Words You Should Cut in Your Writing

Hey everyone!

So, I was cleaning my room up and I came across a sheet of paper that I always had taped to my desk in college while I was writing. Before this I read the book “How to Write a Damn Good Novel” by James Frey and so much of the advice comes from there. But, I figured, since I found it, I would share it!

Nice, Beautiful, Interesting, Wonderful, Amazing: All of these words you should replace with more specificity. Let’s take, for example, the word beautiful. What is beautiful really saying? That something is really gorgeous? Well, what does really gorgeous mean? Perhaps that the individual in this situation is “A woman with lush lips as red as her hair walked in with a dress of sparkling gold cut off at the thighs. Her sun-kissed skin hid the slight freckles on her cheeks. Her green eyes shot through me, intriguing me to come closer.”

Which is better? I am assuming many people will agree with the last option because of its specificity. I am describing how she is “beautiful” and from there readers can either choose to agree with the narrator, or not. Yes, this adds on more words, but the amount of words you add doing important things like this can be made up by cutting some of these really unnecessary words I talk about next.

Here are some of the words you should actually Delete:

First off, the adverbs when possible. Use that search function on Microsoft Office Word and find those “ly” words and see if you can adjust them. Run quickly? How about sprint?

Very and Really: Ask yourself, what does “very” really do for your sentence? If you say “The building is very sturdy.” vs. “The building is sturdy.” Are people really going to interpret that any differently? When I read a building sturdy, I don’t find myself wondering how sturdy, I know it’s sturdy and I trust the narrator. Or, how about, “It was a really hard piece of food that I ate.” Why not just say, “It was a hard piece of food that I ate?” Or, even better, “I ate stale food.” Now, that’s tightening for you because the stale implies hard and now you managed to rearrange the sentence to take care of unnecessary words.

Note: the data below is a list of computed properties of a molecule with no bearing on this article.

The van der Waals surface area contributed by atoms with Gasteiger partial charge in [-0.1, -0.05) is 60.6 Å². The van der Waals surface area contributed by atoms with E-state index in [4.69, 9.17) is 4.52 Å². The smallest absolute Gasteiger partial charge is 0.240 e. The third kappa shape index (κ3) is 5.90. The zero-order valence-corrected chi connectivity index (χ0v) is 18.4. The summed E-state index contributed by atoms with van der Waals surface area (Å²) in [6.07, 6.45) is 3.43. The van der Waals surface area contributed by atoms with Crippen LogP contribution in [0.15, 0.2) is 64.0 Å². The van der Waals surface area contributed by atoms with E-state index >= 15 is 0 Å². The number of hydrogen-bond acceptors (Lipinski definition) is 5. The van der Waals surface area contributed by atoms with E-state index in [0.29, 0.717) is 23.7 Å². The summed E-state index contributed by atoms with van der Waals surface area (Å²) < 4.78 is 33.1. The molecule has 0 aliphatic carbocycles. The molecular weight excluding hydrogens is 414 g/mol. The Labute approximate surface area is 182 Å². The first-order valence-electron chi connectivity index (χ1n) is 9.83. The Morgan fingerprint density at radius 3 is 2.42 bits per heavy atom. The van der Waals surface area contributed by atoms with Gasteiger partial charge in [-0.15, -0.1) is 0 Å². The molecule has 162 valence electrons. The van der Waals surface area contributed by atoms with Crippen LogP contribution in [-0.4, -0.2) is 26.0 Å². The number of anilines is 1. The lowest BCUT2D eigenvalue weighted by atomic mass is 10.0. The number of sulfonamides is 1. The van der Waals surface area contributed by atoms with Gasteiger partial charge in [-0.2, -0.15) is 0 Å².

So: Sooo what? “He was so inconsiderate. I hate him so much.” Great, the guys a douche bag we can see that. But, convey it to us in not as many words. “He was inconsiderate. I loathe him.” I changed a weak word like “hate” to a stronger word that deletes words. And what is “so inconsiderate” compared to “inconsiderate”? Can you tell me a difference? Probably not. So, delete it when possible šŸ˜‰

Quite: I find that when people use this word they want to make an “almost 100% statement.” It is another filler word for the likes of “very” and “really”. For example, “He is quite intelligent.” Same as “He is really intelligent.” But you know what’s even better. “He is a genius.” Now, this particular example doesn’t delete words but it makes the sentence stronger because of the words you are using.

That: OMG That. It’s a dirty word. And it pops up everywhere. I mean everywhere. Some times it’s needed. But, make sure you read your sentences before accepting it into your troupe. For example, “That is the building that Jack used to live in,” Adam said. Did you really need two thats? No. “Jack used to live there,” Adam said. No that and a lot less words.

Just: You are “just” able to do something. He managed to just grab the ledge. The sun was just rising up. You can really delete this word in almost every instance. It just doesn’t add anything to your writing šŸ˜‰Ā  How about “He grabbed the ledge.” “The sun rose.” Or, “The sun was on the horizon.” The latter is more true to the meaning of the sentence above. 99% of the time you can delete your just. Just make sure you look at it šŸ™‚

Started to do something: I hate this phrase so much. Sometimes I need to catch myself using it or wondering if I need to use it. “He started to walk towards the man with the beard.” When do you start something? When you are doing it. “He walked towards the bearded man.” Is so much stronger than the sentence above.

Those are the ones that are my biggest pet peeves and the ones I make a conscious effort of in avoiding for my writing. When you have strong writing, you have the attention of readers, and when you have that, you will have a good short story, essay, novel–whatever it is that you write. Now, go find those words and try deleting them. This one signal method (as well as rewriting some of my novel) took a third draft of 173,000 words to a concise one of 123,000 words. That is a difference, but everything is still the same and I even added in more description and character traits and still managed to come in 50,000 less. It goes to show you the power or rewriting and deleting the necessary words and saving space for the ones that matter–the descriptions, character building, world building, etc.

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